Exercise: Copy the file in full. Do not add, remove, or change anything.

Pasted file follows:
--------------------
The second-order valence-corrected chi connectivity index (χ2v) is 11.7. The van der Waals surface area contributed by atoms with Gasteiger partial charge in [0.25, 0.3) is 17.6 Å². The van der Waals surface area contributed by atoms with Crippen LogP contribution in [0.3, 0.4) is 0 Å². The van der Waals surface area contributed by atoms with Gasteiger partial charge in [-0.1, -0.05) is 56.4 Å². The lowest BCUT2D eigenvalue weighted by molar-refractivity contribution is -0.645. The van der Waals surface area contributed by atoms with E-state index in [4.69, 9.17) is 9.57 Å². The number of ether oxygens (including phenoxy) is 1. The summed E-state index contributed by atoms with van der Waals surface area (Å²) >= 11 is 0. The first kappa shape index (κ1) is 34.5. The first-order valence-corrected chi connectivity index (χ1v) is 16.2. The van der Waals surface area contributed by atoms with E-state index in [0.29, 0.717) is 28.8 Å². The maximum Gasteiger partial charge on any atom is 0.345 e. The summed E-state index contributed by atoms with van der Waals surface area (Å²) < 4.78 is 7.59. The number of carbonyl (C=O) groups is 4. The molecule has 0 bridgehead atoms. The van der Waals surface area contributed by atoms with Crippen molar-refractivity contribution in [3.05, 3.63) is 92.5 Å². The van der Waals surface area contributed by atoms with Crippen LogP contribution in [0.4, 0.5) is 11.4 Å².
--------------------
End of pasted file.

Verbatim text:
The second-order valence-corrected chi connectivity index (χ2v) is 11.7. The van der Waals surface area contributed by atoms with Gasteiger partial charge in [0.25, 0.3) is 17.6 Å². The van der Waals surface area contributed by atoms with Crippen LogP contribution in [0.3, 0.4) is 0 Å². The van der Waals surface area contributed by atoms with Gasteiger partial charge in [-0.1, -0.05) is 56.4 Å². The lowest BCUT2D eigenvalue weighted by molar-refractivity contribution is -0.645. The van der Waals surface area contributed by atoms with E-state index in [4.69, 9.17) is 9.57 Å². The number of ether oxygens (including phenoxy) is 1. The summed E-state index contributed by atoms with van der Waals surface area (Å²) >= 11 is 0. The first kappa shape index (κ1) is 34.5. The first-order valence-corrected chi connectivity index (χ1v) is 16.2. The van der Waals surface area contributed by atoms with E-state index in [0.29, 0.717) is 28.8 Å². The maximum Gasteiger partial charge on any atom is 0.345 e. The summed E-state index contributed by atoms with van der Waals surface area (Å²) < 4.78 is 7.59. The number of carbonyl (C=O) groups is 4. The molecule has 0 bridgehead atoms. The van der Waals surface area contributed by atoms with Crippen molar-refractivity contribution in [3.05, 3.63) is 92.5 Å². The van der Waals surface area contributed by atoms with Crippen LogP contribution in [0.4, 0.5) is 11.4 Å².